May 21, 2012 | By | Posted in Legislature

PA bill looks to bolster ‘high-priority’ jobs in need of workers

Keystone Works moves from committee with bipartisan support
By Melissa Daniels | PA Independent
HARRISBURG — Clark Trucking is looking for drivers, especially experienced, skilled drivers, who can haul water to Marcellus shale drilling sites in massive tractor-trailers.

But that's not always easy, especially when natural gas prices are high, and business is booming.
"We’re always looking for truck drivers, that's something we're looking for all the time," said human resources director Jeff Andrew, of the Muncy-based company. "When it was booming, it was difficult getting trained drivers who had experience in this industry."
The state Department of Labor and Industry calculates 2,132 annual vacancies in the heavy trucking industry, with an average salary of $39,590 a year. That's just one of 18 job categories with more than 1,000 annual vacancies in a state with nearly half a million people out of work.
In response, the state proposes the Keystone Works program, a workforce development measure that's included in the 2012-13 proposed budget. 
The Keystone Works program aims to match unemployed workers with businesses who provide “high priority occupations," or jobs that are in demand, have a certain skill level and provide a family-sustaining wage. 
The House Labor and Industry Committee unanimously moved the bill to the floor Monday, after making several amendments and discussing possible additional amendments regarding business eligibility. For the state, it’s a way to put people back to work — and reduce around $2.3 million in unemployment compensation once it's enacted, according to figures from the House majority office.
Program participants would enroll in training for up to eight weeks with the business while receiving unemployment benefits, with the expectation that the business would hire the worker at the end of the training. The business then would receive $375 a month for up to four months after hiring the worker.
“We haven’t done enough in the past with matching employers with employees that are actively looking for work,” said House Labor and Industry Committee Chairman Rep. Ron Miller, R-York. “We have not done enough in the past in promoting high priority occupations, people going into training for jobs where there is actually a need.”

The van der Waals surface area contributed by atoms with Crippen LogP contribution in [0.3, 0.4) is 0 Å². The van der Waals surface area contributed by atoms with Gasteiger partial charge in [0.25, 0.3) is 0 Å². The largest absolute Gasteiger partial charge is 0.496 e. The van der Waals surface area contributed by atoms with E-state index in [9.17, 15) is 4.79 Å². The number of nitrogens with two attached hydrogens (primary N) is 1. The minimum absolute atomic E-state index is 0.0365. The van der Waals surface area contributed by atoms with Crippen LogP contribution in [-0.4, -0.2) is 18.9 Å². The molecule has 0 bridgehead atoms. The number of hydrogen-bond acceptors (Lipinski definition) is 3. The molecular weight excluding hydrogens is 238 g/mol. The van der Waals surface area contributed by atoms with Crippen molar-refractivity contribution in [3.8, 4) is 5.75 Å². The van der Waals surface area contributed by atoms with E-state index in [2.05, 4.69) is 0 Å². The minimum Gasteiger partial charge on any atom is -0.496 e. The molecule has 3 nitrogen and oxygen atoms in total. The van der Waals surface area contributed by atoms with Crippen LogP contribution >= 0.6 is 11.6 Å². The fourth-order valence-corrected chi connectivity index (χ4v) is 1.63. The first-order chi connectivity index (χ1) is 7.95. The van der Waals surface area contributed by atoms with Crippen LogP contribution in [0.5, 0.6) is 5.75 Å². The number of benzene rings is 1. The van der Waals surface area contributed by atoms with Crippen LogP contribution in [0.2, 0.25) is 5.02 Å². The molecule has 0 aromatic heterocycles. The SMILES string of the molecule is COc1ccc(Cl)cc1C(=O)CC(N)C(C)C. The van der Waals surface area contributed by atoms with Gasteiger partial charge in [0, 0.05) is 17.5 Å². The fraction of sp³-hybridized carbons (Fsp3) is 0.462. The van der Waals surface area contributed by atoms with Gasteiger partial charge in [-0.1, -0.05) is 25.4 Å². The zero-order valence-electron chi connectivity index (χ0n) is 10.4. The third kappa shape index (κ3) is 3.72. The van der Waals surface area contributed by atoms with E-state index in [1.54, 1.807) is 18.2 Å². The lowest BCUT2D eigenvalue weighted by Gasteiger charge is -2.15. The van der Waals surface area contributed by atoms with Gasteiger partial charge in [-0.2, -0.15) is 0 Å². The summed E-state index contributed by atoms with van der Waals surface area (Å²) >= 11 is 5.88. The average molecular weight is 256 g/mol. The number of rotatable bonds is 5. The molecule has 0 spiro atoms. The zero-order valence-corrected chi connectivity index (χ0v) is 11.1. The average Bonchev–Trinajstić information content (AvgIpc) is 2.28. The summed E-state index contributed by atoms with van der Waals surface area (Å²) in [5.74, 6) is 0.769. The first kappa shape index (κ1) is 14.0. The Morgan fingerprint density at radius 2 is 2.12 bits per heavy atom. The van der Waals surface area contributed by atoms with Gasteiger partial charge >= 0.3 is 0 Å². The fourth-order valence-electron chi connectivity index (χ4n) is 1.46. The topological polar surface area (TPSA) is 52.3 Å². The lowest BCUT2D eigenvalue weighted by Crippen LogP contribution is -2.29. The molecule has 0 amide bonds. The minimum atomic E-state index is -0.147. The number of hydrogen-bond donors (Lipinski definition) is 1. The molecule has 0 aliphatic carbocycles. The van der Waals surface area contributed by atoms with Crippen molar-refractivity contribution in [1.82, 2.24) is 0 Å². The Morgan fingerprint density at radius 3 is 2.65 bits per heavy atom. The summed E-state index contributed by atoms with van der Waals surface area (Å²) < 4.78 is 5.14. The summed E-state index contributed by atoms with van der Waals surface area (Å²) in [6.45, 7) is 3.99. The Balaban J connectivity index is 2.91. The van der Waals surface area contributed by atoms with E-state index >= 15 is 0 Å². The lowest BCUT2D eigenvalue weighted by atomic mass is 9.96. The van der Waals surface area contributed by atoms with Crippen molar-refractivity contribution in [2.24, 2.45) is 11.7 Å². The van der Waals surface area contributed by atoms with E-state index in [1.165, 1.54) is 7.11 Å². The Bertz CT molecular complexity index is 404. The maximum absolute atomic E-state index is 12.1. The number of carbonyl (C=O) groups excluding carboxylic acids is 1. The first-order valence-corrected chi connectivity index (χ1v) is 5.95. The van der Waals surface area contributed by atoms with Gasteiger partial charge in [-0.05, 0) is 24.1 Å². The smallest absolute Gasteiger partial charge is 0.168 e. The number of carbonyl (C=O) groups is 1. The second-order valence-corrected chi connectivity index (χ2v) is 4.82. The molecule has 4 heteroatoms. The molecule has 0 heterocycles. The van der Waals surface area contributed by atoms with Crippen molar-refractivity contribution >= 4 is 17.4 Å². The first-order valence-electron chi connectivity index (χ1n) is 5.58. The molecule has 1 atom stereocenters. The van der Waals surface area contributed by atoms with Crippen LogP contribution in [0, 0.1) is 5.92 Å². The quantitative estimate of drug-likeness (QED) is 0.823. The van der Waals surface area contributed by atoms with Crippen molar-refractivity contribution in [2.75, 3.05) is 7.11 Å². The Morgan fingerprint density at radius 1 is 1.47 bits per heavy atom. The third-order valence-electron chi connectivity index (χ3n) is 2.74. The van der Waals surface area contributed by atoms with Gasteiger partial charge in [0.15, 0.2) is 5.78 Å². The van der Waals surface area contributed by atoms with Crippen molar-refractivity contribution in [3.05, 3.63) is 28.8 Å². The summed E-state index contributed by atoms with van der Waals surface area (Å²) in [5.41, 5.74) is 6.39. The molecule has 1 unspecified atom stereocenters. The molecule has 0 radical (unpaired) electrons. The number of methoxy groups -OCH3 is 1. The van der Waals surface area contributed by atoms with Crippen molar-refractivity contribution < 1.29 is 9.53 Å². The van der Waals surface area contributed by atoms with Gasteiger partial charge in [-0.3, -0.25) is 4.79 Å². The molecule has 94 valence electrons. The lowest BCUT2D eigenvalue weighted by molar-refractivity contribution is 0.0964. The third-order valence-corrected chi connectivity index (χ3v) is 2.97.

According to the Department of Labor and Industry, some of the fields considered high priority occupations statewide include office clerks, customer sales representatives, manual laborers along with freight, stock and material movers, as well as truck drivers. Given the rise of the natural gas industry, jobs in trucking, piping or advanced manufacturing are opening up.
Unemployment rates in the commonwealth are decreasing, albeit at a slow rate, according to Pennsylvania Workforce Development figures. Last year, some 507,000 residents were without a job, or 7.9 percent of the workforce. In that same time frame, the civilian workforce grew by around 32,000 workers.
The unemployment rate inside the commonwealth has stayed below the national average for the past 48 months.
David Patti, president of the Pennsylvania Business Council, which advocates for businesses and business development, said Keystone Works offers positives for businesses and unemployed job seekers. For those collecting unemployment benefits, putting off training may seem like the right idea if it means losing compensation. But after 26, 52 or 104 weeks on unemployment, it will be more difficult to find a job.
Incentive to train isn't much, as unemployment benefits are suspended if someone is in a certification program even after being laid off, Patti said.  
“The easiest way to find a new job is to have a job,” he said. “It’s just the way it works. So somebody who is just laid off, if we can get them back into the program in three weeks or five weeks, they stand a very good chance of getting a job in this industry they trained with.”
The eight-week training period under Keystone Works allows for catching up on vocabulary, skill sets and certification that may be central to a job in manufacturing, tech support or commercial driving, Patti said. 
But some question the program's benefits. Rick Bloomingdale, president of Pennsylvania AFL-CIO, said while the group support putting people back to work, Keystone Works could end up as a turnstile of corporate exploitation, without a provision limiting businesses’ treatment of the program. 
A company could not hire the worker after eight weeks, citing no need for new employees after all, only to re-enroll and receive another eight weeks worth of labor courtesy of the state’s unemployment system.
“We want people to work, but we want to them to get good pay,” Bloomingfield said. “It would be worthwhile if that person got the training, and moved into a full-time job."
State Rep. William Keller, D-Philadelphia, shared the concern about businesses using the program.
Keller drafted amendments to the bill, including questioning whether businesses with back taxes should be allowed to participate in the program.
Miller said those concerns will be discussed for potential House amendments when the bill is brought up later this session.
Vicki DiLeo, Democratic executive director of the House Labor and Industry Committee, said the program at its present proposed funding, $2.5 million, would at best support some 1,300 workers, provided they all completed the eight-week training session, after worker’s compensation costs and administrative expenses.
Be Sociable, Share!